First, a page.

Interactions Between Toxic and Essential Trace Metals in Cattle from a Region with Low Levels of Pollution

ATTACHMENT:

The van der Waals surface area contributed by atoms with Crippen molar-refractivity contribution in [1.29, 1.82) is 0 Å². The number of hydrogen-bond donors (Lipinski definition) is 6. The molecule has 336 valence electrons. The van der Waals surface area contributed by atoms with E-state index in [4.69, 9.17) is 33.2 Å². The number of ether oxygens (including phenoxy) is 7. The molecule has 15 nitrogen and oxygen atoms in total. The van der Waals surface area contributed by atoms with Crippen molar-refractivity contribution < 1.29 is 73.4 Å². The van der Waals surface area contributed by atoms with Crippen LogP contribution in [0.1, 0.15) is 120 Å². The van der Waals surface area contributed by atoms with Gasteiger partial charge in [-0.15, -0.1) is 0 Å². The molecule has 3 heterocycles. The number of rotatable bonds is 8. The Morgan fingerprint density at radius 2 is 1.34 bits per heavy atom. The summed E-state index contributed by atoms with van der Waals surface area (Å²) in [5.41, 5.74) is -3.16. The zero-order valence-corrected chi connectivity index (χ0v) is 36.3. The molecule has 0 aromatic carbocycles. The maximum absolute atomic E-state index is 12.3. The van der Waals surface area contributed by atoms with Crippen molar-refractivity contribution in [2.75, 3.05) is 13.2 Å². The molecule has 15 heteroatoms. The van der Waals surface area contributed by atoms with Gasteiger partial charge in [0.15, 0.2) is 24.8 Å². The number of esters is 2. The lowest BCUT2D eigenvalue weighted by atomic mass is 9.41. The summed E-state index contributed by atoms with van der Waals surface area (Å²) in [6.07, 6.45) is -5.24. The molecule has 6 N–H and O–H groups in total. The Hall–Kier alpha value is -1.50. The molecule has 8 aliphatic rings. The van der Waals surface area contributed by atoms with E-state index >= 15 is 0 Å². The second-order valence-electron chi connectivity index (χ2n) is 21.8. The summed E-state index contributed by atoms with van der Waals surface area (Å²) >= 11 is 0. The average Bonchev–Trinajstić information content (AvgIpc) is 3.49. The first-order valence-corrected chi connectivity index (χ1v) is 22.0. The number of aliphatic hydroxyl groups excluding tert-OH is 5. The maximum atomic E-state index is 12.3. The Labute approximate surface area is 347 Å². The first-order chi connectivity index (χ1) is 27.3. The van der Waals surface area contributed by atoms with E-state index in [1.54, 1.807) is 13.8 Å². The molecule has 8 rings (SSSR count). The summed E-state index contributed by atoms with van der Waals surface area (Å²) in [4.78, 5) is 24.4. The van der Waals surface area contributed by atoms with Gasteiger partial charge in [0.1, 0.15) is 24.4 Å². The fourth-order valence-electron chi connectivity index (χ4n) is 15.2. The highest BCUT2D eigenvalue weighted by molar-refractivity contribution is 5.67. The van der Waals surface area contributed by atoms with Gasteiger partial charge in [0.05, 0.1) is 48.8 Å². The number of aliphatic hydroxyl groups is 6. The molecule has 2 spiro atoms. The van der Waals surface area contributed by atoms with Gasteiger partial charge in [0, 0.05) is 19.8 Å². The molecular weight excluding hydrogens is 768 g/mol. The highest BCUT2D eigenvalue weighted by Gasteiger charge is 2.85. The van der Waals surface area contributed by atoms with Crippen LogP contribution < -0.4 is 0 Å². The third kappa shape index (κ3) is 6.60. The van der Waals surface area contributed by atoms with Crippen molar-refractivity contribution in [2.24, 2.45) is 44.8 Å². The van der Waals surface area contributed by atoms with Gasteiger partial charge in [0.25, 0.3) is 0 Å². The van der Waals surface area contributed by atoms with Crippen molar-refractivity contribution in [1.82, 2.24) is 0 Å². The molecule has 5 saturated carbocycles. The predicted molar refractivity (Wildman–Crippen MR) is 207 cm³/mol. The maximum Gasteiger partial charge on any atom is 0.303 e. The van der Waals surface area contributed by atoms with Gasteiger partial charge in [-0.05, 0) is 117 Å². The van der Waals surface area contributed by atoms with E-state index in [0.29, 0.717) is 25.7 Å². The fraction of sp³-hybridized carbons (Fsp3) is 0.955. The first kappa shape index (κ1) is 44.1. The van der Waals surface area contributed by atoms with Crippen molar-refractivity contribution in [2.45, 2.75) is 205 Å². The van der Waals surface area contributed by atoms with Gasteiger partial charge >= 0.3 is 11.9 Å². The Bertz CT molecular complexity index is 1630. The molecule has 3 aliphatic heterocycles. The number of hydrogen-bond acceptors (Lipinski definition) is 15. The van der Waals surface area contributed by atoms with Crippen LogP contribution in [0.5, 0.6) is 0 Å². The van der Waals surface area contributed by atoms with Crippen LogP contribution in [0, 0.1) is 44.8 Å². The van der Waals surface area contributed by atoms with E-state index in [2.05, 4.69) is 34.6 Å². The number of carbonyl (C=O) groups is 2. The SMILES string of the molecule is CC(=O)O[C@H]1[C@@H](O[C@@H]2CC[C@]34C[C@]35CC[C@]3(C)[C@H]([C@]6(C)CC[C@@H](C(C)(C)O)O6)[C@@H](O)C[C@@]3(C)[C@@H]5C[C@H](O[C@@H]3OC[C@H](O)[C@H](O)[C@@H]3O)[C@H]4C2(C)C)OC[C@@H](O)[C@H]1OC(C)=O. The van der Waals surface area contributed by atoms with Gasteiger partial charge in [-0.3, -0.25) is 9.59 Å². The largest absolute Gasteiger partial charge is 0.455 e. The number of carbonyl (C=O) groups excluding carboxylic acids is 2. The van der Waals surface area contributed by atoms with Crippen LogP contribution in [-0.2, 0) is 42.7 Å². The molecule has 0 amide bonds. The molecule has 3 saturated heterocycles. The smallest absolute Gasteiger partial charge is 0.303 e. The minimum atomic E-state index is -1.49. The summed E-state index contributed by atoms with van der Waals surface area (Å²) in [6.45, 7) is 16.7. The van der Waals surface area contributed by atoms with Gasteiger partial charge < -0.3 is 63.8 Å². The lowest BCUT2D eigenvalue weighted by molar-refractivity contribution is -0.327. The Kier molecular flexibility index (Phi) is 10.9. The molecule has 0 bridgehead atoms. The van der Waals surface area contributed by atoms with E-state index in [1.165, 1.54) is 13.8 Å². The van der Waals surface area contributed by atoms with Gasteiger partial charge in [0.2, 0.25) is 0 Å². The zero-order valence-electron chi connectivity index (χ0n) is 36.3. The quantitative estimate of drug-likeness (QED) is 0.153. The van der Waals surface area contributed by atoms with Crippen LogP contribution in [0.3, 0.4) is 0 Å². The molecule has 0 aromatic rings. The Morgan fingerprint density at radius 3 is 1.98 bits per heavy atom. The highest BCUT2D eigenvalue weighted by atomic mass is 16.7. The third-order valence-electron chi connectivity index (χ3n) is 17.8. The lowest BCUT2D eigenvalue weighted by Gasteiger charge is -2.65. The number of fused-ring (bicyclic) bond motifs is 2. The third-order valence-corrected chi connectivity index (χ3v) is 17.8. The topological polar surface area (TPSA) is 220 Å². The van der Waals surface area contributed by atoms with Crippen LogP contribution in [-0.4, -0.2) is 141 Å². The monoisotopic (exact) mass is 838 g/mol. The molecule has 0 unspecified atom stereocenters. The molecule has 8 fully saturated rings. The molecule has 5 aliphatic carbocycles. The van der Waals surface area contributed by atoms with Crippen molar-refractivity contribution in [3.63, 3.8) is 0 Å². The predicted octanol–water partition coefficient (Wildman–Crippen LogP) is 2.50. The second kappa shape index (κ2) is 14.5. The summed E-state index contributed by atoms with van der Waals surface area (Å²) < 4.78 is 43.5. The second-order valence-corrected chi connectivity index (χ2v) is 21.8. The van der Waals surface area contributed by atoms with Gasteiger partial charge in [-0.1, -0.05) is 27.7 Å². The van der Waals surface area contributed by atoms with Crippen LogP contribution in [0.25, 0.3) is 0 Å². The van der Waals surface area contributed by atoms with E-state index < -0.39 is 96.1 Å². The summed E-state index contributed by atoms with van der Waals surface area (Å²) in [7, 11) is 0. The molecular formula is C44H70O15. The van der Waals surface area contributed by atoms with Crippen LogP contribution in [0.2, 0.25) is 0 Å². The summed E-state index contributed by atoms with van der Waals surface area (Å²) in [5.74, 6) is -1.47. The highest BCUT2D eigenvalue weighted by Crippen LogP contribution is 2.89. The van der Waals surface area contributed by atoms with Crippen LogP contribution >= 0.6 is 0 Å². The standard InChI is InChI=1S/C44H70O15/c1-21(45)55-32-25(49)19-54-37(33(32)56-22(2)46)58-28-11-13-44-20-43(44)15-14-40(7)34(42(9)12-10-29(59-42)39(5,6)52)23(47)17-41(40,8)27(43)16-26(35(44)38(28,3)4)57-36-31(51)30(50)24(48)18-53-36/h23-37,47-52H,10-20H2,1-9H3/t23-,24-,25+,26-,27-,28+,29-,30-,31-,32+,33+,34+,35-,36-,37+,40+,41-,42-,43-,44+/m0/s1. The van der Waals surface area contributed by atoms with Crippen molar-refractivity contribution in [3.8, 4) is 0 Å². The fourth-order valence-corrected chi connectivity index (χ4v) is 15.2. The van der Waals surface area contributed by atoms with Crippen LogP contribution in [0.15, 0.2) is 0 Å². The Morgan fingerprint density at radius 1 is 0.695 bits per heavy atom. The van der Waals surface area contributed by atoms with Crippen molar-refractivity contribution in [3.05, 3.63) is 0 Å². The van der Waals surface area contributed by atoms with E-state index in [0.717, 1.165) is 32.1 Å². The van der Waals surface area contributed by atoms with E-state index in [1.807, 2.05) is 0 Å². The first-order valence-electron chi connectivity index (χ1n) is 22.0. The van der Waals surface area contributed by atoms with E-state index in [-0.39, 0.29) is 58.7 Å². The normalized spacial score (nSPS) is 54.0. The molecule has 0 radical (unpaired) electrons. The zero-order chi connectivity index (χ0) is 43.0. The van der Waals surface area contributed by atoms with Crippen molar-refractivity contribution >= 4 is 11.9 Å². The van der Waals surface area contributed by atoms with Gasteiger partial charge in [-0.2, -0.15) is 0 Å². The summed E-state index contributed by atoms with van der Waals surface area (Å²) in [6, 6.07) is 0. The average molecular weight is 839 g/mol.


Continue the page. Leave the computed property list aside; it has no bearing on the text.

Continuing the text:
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Studies on the impacts of pollutant metals and metalloids on livestock have largely focused on animals with relatively high levels of exposure. The impact of low-level environmental contamination, which is more common on agricultural land, is largely unknown. The principal aim of the present study was to examine the effects of low-level environmental contamination on trace metal metabolism in cattle from the rural and relatively uncontaminated region of Galicia (NW Spain). Correlations between toxic (cadmium, lead, and arsenic) and essential trace elements (copper and zinc) were evaluated in the tissues (liver, kidney, and muscle) and blood of 494 cattle from throughout Galicia. Cadmium was the toxic element that had the greatest influence on copper and zinc homeostasis. There was a significant positive association between renal cadmium and zinc residues and a significant negative correlation between kidney cadmium and copper. These interactions are likely to be the result of cadmium-induced effects on metallothionein synthesis. Lead and zinc were positively associated in the kidney, although the mechanism of this interaction is uncertain. Arsenic and copper concentrations were strongly correlated with each other in the liver and may indicate that the high copper levels in animals from copper-rich areas in Galicia interfere with their arsenic excretion. The essential metals copper and zinc were also significantly associated with each other in calves but not in cows.
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